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Before you begin working your way to foreign language fluency, it helps to understand the culture behind the language you’re learning. After all, language exists to help a group of people express their ideas and beliefs. Italy is an old country with a rich history and culture. As you begin your Italian language program, gaining a strong grasp on this history, the values, and the etiquette will help you rapidly achieve success. In particular, Italians celebrate their fair share of holidays as one of the predominately Catholic European countries.
Today, Italy can be characterized as a nation where Catholicism is the predominant religious practice. While church attendance has declined significantly in recent times, surveys have revealed that 80 percent of Italian citizens do believe in God, and Famiglia Cristiana (Christian Family), continues to be a magazine that enjoys a heavy readership. Attitudes regarding Catholic ideals are still heavily adhered to, continuing to hold their historic importance within the Italian community. The influence of the church, as well as the power of the Vatican and local bishops, may be foreign to their Protestant counterparts, is still very clearly felt amongst Catholic Italians. This is true even for those who hold an anticlerical stance. While many other Christian sects abide by a belief in puritanism, the Italians and their communities often take a “we’re all sinners” approach, so common vices such as extramarital affairs, tax evasion, and the building of illegal dwellings, are often accepted as a part of life.
In comparison to other Latin countries, Italy does not observe as many public Christian holidays, but due to the strong structure of their local communities, local and regional holidays are often faithfully observed. Patron saints are common across all of the towns and villages in Italy, and it is common for each community to hold a celebration or even a respite from work in observance of the holiday. It is a good idea to check local tourist information before visiting for the observance of an impending holiday, as regular work schedules will often be altered in preparation for the weekend.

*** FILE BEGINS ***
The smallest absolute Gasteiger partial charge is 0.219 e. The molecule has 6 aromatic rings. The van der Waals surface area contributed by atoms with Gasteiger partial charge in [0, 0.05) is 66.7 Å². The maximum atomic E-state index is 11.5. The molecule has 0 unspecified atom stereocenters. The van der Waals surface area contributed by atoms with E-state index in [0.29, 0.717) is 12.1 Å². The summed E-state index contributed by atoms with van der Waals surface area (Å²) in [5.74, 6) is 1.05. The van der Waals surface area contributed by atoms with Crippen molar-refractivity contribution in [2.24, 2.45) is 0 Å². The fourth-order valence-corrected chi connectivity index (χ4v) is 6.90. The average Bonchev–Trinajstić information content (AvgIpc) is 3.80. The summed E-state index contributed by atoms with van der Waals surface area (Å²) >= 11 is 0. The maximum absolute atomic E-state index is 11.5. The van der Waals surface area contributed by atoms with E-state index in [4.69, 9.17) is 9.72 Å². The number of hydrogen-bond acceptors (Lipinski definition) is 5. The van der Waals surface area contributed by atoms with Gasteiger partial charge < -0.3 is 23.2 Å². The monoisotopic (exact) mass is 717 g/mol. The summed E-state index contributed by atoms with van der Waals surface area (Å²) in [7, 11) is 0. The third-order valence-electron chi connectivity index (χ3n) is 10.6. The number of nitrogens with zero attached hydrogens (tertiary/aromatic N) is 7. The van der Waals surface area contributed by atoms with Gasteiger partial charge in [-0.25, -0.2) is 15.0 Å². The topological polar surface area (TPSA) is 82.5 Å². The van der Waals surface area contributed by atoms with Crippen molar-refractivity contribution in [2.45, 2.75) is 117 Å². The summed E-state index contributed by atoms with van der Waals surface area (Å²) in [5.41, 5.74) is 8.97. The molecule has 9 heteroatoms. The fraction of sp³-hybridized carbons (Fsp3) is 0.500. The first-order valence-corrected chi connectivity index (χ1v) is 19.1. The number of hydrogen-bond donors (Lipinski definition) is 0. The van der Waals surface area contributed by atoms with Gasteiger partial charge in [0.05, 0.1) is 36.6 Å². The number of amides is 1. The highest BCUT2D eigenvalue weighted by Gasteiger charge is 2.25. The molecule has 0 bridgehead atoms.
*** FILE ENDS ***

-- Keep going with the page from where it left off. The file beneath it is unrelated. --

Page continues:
In Italy, one of the two most important festivals celebrated pertaining to the Christian liturgical calendar is the birth of Christ.During the observance of this holiday, decorations such as pine trees with red ribbons are displayed in many of the major public squares. Around this time, the Naples historic center is flush with people who come to purchase historic figurines and other trappings concerning the celebration. This makes it the ideal time for tourists to visit many of the towns that would otherwise be flooded with visitors. The most populated cities in Italy are usually less dense during this time, as the smaller towns are given preferential treatment by the countrymen. This creates the perfect opportunity for visitors to enjoy a traditional Italian environment during the holidays, but as this trend is tremendously popular, it is in your best interest to make reservations.
Other holidays that are extreme importance in Italy include New Years and Easter. The New Year’s celebration presents a respite from the family-oriented environment of Christmas, as many people choose to enjoy the party scene. One of the most important customs of the New Year’s tradition is the ridding of unwanted items, for which there are often many high-quality items available to anyone interested in salvaging them. During Easter, which is considered the second most important holiday, many Italians will choose to take off work for the entirety of the Holy Week. Throughout the country, there are many parades, including those that take place in Chieti in Abruzzo, as well as the procession of the Addolorata.
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